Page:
5. Color of the mucous membranes is an important factor regarding the function of the lungs. If inadequate oxygen exchange takes place, the mucous membranes may be a purplish/blue color. The medical term for this condition is cyanosis and it is common with certain diseases of the heart and other severe respiratory problems. Pale mucous membranes may also help determine the diagnosis, because they may indicate shock or bleeding/hemorrhage problems. See page B105 for additional help.
  6. Loss of consciousness, collapse, coma, and death may also occur in severe cases. The body depends on the respiratory system on a minute by minute basis; with severe damage and compromise to this system, it will not be able to sustain life. See E200 for additional help.

Diagnosis: A complete and thorough history is important for an accurate diagnosis. This requires that the owner be prepared to give specific information concerning the pet. Some essential pieces of information may include the following:

  1. The age, breed, and sex of the animal
  2. Vaccination and heartworm prevention status
  3. Travel history
  4. Past medical history
  5. Any other animals or people from the same household experiencing the same problem
  6. Home environment
  7. Details about the current problem
  8. Duration of the current problem
  9. Progression of disease
  10. Any other problems noted, even though they may not seem significant
  11. Any recent treatments or medications

Once the history is taken, a physical exam is performed. A complete examination of the respiratory system includes listening to the lungs and trachea with a stethoscope, temperature measurement, and examination of the mouth/throat region, eyes, lymph nodes, and mucous membranes. Additional procedures that may be required include radiography (X-rays) of the upper body, evaluation of a fluid sample from the lungs (the sample is usually obtained by means of a test known as a transtracheal wash or aspiration), and/or examination of the airways using an endoscope. These procedures help the veterinarian to more specifically diagnose the problem. For additional information on the above procedures and tests, refer to Sections B and D.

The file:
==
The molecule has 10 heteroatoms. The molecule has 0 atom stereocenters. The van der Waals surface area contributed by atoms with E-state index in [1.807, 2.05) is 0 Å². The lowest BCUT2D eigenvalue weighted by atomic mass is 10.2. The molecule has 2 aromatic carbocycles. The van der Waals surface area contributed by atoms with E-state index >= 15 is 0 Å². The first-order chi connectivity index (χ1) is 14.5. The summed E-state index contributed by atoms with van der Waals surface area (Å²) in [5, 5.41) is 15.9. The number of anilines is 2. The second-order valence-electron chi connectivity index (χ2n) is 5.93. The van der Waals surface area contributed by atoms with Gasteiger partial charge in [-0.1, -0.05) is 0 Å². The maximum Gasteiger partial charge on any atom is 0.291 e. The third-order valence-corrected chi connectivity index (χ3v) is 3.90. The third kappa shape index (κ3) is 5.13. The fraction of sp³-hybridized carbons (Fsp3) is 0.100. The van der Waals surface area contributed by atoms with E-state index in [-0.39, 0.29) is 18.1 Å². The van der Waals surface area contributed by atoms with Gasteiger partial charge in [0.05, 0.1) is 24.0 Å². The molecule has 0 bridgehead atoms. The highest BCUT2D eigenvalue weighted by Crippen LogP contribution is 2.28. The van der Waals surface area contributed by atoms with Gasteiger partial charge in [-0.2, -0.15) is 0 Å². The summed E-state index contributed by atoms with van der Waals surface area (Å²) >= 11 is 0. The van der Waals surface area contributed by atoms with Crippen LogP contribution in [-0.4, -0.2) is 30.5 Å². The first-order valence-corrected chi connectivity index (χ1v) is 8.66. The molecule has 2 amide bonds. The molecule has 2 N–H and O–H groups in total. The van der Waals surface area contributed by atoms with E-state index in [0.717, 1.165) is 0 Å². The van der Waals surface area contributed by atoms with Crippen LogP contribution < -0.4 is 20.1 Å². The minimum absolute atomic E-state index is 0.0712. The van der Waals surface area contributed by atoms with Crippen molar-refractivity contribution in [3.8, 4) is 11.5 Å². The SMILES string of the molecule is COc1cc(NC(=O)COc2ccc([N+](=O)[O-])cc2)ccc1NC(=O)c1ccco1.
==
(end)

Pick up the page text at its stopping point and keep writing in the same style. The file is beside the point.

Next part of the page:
Treatment: Depending on the particular cause of the present problem, a combination of many different treatments is available. Some general treatments/supportive care for patients with respiratory disease include antibiotics, anti-inflammatory medications, oxygen, cough suppressants, and IV fluids.

More specific treatment varies as widely as does the list of respiratory problems. Other therapeutic procedures include thoracocentesis (insertion of a needle or tube into the chest space to draw out fluid or air), tracheostomy (opening a hole into the trachea to help the animal breathe while an obstruction in the mouth or larynx is removed), chest percussion (gentle drumming on the chest wall with a cupped hand to help dislodge and move debris into the airways), humidification therapy (to help moisten lodged debris in the lungs and aid in oxygen transfer), and surgery.

Prevention: Many problems with respiratory infections can be avoided with routine vaccinations and de-worming. Careful attention to avoid exposure to diseased animals is also critical. A quick recognition and then proper treatment is the best approach. Quick recognition of a problem by the owner relies greatly on a basic knowledge of a petís normal behavior. For suggestions on normal respiratory rates and how to listen to the lungs, refer to pages A560 and B890.  The information found on page A30 can be helpful in learning how to be an observant and alert pet owner. Vaccination and de-worming suggestions can be found on pages A905 and A622.